The figures and text in this appendix are adapted from Murthy and Jack (2014), pp. 80–85, with the permission of Springer.
A game consists of three elements: the players (the decision makers who participate in the game), their strategies (the plans for each player describing what they will do in any situation), and the payoffs they receive for all combinations of strategies.
In any game, an action is the decision that a player makes at a particular point in the game, whereas a strategy specifies what actions the player will take at each point in the game. A solution concept is a technique that is used to predict the outcome (equilibrium) of the game. It identifies the strategies that the players are likely to play in the game.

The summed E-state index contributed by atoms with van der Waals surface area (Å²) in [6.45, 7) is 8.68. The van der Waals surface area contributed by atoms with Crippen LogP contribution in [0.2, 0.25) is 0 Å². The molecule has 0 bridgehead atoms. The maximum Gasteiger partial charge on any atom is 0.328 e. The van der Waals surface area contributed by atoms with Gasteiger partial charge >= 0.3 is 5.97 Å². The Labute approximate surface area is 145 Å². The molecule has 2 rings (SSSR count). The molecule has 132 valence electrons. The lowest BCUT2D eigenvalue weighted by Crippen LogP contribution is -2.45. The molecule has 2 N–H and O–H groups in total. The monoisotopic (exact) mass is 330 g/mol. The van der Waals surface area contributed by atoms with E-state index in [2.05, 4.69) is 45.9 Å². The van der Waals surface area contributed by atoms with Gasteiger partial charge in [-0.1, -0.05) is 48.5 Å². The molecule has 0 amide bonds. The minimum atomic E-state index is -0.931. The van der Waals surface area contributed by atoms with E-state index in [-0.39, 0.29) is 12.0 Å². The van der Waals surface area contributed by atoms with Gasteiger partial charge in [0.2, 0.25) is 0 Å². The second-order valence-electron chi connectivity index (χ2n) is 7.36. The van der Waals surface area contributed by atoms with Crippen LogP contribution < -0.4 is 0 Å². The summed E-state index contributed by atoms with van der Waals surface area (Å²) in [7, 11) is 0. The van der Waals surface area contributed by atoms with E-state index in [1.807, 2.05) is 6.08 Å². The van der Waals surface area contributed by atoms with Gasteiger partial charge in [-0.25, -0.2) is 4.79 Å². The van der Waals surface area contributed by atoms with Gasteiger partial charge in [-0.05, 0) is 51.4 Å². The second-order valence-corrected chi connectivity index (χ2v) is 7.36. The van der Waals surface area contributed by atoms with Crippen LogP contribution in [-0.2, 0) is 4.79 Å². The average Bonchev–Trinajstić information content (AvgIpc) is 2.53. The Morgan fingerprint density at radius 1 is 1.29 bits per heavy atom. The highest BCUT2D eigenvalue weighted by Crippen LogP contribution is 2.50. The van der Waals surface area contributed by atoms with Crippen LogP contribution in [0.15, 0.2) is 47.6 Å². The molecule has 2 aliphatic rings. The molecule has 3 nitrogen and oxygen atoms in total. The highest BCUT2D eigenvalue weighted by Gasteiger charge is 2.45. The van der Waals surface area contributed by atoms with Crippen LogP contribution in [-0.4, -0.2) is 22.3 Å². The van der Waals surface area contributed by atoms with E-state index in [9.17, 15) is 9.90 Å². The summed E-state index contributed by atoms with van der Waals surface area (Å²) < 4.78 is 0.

Game theory problems may be classified in a number of different ways. The timing of actions by the players and also the number of periods during which games are played lead to different solution approaches. In some games, the players may choose their actions simultaneously, so that no player knows exactly what the others have done when they make a decision. Alternatively, in games with sequential timing, the players choose their actions in a predetermined order. These two situations are termed Nash games and Stackelberg games, respectively.
Some games take place during a single time period, whereas others occur over multiple time periods and the actions taken by the players in each period affect the actions and rewards of the players ...
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